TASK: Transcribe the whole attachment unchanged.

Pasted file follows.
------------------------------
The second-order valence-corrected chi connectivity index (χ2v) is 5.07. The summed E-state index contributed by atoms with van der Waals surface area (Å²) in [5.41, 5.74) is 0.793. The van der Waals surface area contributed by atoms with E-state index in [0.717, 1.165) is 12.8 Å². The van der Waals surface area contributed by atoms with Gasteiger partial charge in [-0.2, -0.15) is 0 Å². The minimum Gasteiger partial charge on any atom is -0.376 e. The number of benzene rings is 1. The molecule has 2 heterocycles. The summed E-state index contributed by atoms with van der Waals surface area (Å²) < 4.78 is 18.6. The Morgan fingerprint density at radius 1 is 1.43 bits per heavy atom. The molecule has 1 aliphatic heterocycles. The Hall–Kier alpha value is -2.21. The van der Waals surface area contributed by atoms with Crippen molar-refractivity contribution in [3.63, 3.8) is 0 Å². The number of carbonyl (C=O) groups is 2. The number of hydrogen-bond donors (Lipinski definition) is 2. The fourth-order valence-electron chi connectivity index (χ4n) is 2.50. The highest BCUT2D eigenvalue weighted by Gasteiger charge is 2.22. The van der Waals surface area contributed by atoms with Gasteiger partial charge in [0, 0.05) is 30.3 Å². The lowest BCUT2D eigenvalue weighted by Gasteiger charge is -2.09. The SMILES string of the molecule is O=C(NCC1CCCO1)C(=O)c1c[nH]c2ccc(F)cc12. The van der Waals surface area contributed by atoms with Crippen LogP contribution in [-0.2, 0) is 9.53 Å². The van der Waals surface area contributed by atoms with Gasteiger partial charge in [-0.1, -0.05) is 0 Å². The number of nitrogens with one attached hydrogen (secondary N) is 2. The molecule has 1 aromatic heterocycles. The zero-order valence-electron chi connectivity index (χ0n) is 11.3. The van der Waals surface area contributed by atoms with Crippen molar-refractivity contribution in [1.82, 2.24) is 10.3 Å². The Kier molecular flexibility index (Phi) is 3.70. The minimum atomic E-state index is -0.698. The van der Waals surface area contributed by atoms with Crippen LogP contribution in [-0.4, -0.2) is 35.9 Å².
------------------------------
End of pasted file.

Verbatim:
The second-order valence-corrected chi connectivity index (χ2v) is 5.07. The summed E-state index contributed by atoms with van der Waals surface area (Å²) in [5.41, 5.74) is 0.793. The van der Waals surface area contributed by atoms with E-state index in [0.717, 1.165) is 12.8 Å². The van der Waals surface area contributed by atoms with Gasteiger partial charge in [-0.2, -0.15) is 0 Å². The minimum Gasteiger partial charge on any atom is -0.376 e. The number of benzene rings is 1. The molecule has 2 heterocycles. The summed E-state index contributed by atoms with van der Waals surface area (Å²) < 4.78 is 18.6. The Morgan fingerprint density at radius 1 is 1.43 bits per heavy atom. The molecule has 1 aliphatic heterocycles. The Hall–Kier alpha value is -2.21. The van der Waals surface area contributed by atoms with Crippen molar-refractivity contribution in [3.63, 3.8) is 0 Å². The number of carbonyl (C=O) groups is 2. The number of hydrogen-bond donors (Lipinski definition) is 2. The fourth-order valence-electron chi connectivity index (χ4n) is 2.50. The highest BCUT2D eigenvalue weighted by Gasteiger charge is 2.22. The van der Waals surface area contributed by atoms with Gasteiger partial charge in [0, 0.05) is 30.3 Å². The lowest BCUT2D eigenvalue weighted by Gasteiger charge is -2.09. The SMILES string of the molecule is O=C(NCC1CCCO1)C(=O)c1c[nH]c2ccc(F)cc12. The van der Waals surface area contributed by atoms with Crippen LogP contribution in [-0.2, 0) is 9.53 Å². The van der Waals surface area contributed by atoms with Gasteiger partial charge in [-0.1, -0.05) is 0 Å². The number of nitrogens with one attached hydrogen (secondary N) is 2. The molecule has 1 aromatic heterocycles. The zero-order valence-electron chi connectivity index (χ0n) is 11.3. The van der Waals surface area contributed by atoms with Crippen molar-refractivity contribution in [1.82, 2.24) is 10.3 Å². The Kier molecular flexibility index (Phi) is 3.70. The minimum atomic E-state index is -0.698. The van der Waals surface area contributed by atoms with Crippen LogP contribution in [-0.4, -0.2) is 35.9 Å².